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The new "What Stand Up Have You Seen Lately?" thread

Started by Small Man Big Horse, July 16, 2016, 08:16:30 PM

Previous topic - Next topic

edwardfog

For those in London, there's an Andy Barr / Sam Nicoresti pair of shows tomorrow at the Museum of Comedy which were the two best things I saw at the Leicester Festival. Should be a good night

BritishHobo

Definitely. I saw Nicoresti last night and I was  blown away as always. He's doing amazing things. Got the vibe from the size of the audience and the comedians in it that he may be on the verge of getting a huge amount of buzz. Folks should definitely get on board.

edwardfog

Lots this week:

Sunil Patel - Faster Horses (WIP)
Charming low key stage presence. He's introducing a bit of light prop comedy which I don't think is quite working yet, but generally a very solid hour already, anchored by a handful of very crazy stories. I found them maybe a bit implausible, which is something I generally try to avoid thinking about in stand-up in case the whole edifice collapses around our ears. Maybe it has to do with his relaxed delivery – they're very funny stories but some of the particulars just don't ring quite true. Difficult to imagine him really blowing people away but he's good company for an hour.

Ed Night - WIP
An absolutely huge talent who's still not getting anything like the profile he deserves. Some parts of this show I've seen a few times now but it's pretty much wall to wall bangers. Such a sharp way with words and such a distinctive voice as this wizened young doomer. His comedy is observational but sharply pointed and feels far more modern than most of his contemporaries. Kind of like Frankie Boyle but punching up rather than down. One of the UK's absolute best right now imo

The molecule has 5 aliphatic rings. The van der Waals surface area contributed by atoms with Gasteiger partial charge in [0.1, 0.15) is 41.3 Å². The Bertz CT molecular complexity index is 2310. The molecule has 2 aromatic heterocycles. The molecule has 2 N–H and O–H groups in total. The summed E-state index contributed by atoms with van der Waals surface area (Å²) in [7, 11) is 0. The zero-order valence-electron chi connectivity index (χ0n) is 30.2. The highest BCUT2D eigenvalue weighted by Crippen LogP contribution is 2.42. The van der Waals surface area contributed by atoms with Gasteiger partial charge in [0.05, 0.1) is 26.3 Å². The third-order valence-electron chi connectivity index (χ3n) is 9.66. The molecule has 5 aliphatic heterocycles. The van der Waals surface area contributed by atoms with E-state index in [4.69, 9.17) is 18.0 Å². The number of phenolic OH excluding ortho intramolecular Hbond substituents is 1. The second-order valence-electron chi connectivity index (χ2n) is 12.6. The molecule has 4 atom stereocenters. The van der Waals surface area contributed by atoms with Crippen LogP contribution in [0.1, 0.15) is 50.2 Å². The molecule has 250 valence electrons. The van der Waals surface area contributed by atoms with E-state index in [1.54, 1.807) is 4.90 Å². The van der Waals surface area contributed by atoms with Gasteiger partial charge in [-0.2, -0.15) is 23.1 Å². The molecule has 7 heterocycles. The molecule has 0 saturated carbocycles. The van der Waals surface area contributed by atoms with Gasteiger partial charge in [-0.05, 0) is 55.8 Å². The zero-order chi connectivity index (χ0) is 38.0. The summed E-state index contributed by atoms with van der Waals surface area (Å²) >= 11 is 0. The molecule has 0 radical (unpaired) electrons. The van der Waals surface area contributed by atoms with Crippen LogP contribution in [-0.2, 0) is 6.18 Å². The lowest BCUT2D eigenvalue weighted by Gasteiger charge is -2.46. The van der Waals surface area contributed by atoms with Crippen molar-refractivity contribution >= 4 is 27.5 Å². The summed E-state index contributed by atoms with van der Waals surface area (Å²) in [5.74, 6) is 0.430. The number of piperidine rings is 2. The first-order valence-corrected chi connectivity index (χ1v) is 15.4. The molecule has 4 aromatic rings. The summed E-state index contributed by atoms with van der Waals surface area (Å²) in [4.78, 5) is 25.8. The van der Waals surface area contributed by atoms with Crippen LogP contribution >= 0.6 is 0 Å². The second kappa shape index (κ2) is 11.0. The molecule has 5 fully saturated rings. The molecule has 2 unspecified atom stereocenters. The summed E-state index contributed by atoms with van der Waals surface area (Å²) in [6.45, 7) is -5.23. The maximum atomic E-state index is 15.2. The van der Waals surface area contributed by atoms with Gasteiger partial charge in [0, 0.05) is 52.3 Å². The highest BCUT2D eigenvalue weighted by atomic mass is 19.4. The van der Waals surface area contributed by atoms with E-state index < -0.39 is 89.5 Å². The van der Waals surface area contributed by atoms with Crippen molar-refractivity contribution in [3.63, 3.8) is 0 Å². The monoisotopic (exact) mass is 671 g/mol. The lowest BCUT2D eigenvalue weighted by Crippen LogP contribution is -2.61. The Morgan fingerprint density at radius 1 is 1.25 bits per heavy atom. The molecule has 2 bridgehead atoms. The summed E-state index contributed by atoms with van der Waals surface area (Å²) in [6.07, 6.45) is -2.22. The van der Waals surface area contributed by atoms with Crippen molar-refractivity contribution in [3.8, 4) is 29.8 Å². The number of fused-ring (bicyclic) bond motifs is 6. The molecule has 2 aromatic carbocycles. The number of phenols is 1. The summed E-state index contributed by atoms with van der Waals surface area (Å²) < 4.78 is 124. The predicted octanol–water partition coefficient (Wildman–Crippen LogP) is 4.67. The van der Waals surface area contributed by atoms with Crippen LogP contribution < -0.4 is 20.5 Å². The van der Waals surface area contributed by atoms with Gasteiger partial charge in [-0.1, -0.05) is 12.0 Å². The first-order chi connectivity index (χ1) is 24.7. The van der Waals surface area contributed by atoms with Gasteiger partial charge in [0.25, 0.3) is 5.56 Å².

Shelf - Hair (WIP)
Two gay girls doing the standard get to know us debut with a few songs thrown in on acoustic guitar. It did make me wonder why you never see groups of more than one doing straight stand up. It's like if there's more than one of you you're contractually obligated to do sketch. Turns out the two handed approach is quite a good format - the girls get to contrast their own personalities and share different sides to the same story. And although their opening gays vs straights material is a little overfamiliar, the biographical storytelling is much better. The songs are not great - kind of low-energy and not super funny, but generally they've got promise I think.

Max & Ivan - Our Story
Penultimate chapter in the Max & Ivanthology, this show from 2016 introduces a bit of semi-autobiographical stuff for the first time. Although it's still all nonsense, the veneer of authenticity does actually help you key in a little more. Seeing them back to back like this you can clearly see a formula emerge in how they construct their shows, but it allows for a truly formidable gag rate. Expert work as always.